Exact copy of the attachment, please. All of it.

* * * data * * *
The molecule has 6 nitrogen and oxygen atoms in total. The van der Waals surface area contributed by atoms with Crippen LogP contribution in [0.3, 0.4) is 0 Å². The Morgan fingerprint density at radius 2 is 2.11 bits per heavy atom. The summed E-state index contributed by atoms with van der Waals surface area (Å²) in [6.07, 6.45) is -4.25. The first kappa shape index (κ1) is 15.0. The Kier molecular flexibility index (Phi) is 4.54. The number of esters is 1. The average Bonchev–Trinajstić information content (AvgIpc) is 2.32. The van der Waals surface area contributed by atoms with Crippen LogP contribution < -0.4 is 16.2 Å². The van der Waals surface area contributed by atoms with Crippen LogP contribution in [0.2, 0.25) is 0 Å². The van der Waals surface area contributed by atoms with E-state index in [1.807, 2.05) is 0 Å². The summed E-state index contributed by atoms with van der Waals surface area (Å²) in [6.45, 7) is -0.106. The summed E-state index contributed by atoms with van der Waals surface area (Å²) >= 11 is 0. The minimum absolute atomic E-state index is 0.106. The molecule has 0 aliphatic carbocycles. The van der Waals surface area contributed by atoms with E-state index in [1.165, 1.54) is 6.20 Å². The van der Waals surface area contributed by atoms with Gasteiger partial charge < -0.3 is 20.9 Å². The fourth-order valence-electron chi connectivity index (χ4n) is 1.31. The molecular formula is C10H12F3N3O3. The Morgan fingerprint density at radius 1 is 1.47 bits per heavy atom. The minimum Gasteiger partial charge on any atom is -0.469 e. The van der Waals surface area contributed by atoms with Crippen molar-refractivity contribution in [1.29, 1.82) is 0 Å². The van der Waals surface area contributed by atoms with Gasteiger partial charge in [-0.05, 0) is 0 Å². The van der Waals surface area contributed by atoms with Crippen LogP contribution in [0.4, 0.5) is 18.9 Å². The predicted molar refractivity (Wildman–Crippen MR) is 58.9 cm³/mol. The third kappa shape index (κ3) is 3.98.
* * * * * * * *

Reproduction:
The molecule has 6 nitrogen and oxygen atoms in total. The van der Waals surface area contributed by atoms with Crippen LogP contribution in [0.3, 0.4) is 0 Å². The Morgan fingerprint density at radius 2 is 2.11 bits per heavy atom. The summed E-state index contributed by atoms with van der Waals surface area (Å²) in [6.07, 6.45) is -4.25. The first kappa shape index (κ1) is 15.0. The Kier molecular flexibility index (Phi) is 4.54. The number of esters is 1. The average Bonchev–Trinajstić information content (AvgIpc) is 2.32. The van der Waals surface area contributed by atoms with Crippen LogP contribution < -0.4 is 16.2 Å². The van der Waals surface area contributed by atoms with Crippen LogP contribution in [0.2, 0.25) is 0 Å². The van der Waals surface area contributed by atoms with E-state index in [1.807, 2.05) is 0 Å². The summed E-state index contributed by atoms with van der Waals surface area (Å²) in [6.45, 7) is -0.106. The summed E-state index contributed by atoms with van der Waals surface area (Å²) >= 11 is 0. The minimum absolute atomic E-state index is 0.106. The molecule has 0 aliphatic carbocycles. The van der Waals surface area contributed by atoms with E-state index in [1.165, 1.54) is 6.20 Å². The van der Waals surface area contributed by atoms with Gasteiger partial charge < -0.3 is 20.9 Å². The fourth-order valence-electron chi connectivity index (χ4n) is 1.31. The molecular formula is C10H12F3N3O3. The Morgan fingerprint density at radius 1 is 1.47 bits per heavy atom. The minimum Gasteiger partial charge on any atom is -0.469 e. The van der Waals surface area contributed by atoms with Crippen molar-refractivity contribution in [1.29, 1.82) is 0 Å². The van der Waals surface area contributed by atoms with Gasteiger partial charge in [-0.05, 0) is 0 Å². The van der Waals surface area contributed by atoms with Crippen LogP contribution in [0.4, 0.5) is 18.9 Å². The predicted molar refractivity (Wildman–Crippen MR) is 58.9 cm³/mol. The third kappa shape index (κ3) is 3.98.